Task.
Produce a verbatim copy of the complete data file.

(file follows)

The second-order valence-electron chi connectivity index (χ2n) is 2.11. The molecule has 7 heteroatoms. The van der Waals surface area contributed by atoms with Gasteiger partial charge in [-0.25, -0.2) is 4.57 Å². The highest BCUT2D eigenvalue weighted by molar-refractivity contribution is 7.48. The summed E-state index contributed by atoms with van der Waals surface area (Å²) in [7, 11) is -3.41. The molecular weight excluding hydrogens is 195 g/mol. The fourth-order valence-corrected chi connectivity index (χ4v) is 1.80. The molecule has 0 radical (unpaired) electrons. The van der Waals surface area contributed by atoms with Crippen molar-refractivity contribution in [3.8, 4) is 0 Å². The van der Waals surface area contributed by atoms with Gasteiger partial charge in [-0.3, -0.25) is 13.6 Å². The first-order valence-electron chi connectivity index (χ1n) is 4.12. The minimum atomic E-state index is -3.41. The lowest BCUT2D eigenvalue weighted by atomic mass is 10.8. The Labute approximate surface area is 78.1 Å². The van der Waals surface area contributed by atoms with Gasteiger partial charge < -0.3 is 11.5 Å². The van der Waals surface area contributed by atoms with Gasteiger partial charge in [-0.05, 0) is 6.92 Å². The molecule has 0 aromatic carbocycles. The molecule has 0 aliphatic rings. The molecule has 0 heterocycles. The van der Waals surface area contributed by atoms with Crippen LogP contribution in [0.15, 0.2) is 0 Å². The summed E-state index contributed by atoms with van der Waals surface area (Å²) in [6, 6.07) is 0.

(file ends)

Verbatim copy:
The second-order valence-electron chi connectivity index (χ2n) is 2.11. The molecule has 7 heteroatoms. The van der Waals surface area contributed by atoms with Gasteiger partial charge in [-0.25, -0.2) is 4.57 Å². The highest BCUT2D eigenvalue weighted by molar-refractivity contribution is 7.48. The summed E-state index contributed by atoms with van der Waals surface area (Å²) in [7, 11) is -3.41. The molecular weight excluding hydrogens is 195 g/mol. The fourth-order valence-corrected chi connectivity index (χ4v) is 1.80. The molecule has 0 radical (unpaired) electrons. The van der Waals surface area contributed by atoms with Crippen molar-refractivity contribution in [3.8, 4) is 0 Å². The van der Waals surface area contributed by atoms with Gasteiger partial charge in [-0.3, -0.25) is 13.6 Å². The first-order valence-electron chi connectivity index (χ1n) is 4.12. The minimum atomic E-state index is -3.41. The lowest BCUT2D eigenvalue weighted by atomic mass is 10.8. The Labute approximate surface area is 78.1 Å². The van der Waals surface area contributed by atoms with Gasteiger partial charge < -0.3 is 11.5 Å². The van der Waals surface area contributed by atoms with Gasteiger partial charge in [-0.05, 0) is 6.92 Å². The molecule has 0 aromatic carbocycles. The molecule has 0 aliphatic rings. The molecule has 0 heterocycles. The van der Waals surface area contributed by atoms with Crippen LogP contribution in [0.15, 0.2) is 0 Å². The summed E-state index contributed by atoms with van der Waals surface area (Å²) in [6, 6.07) is 0.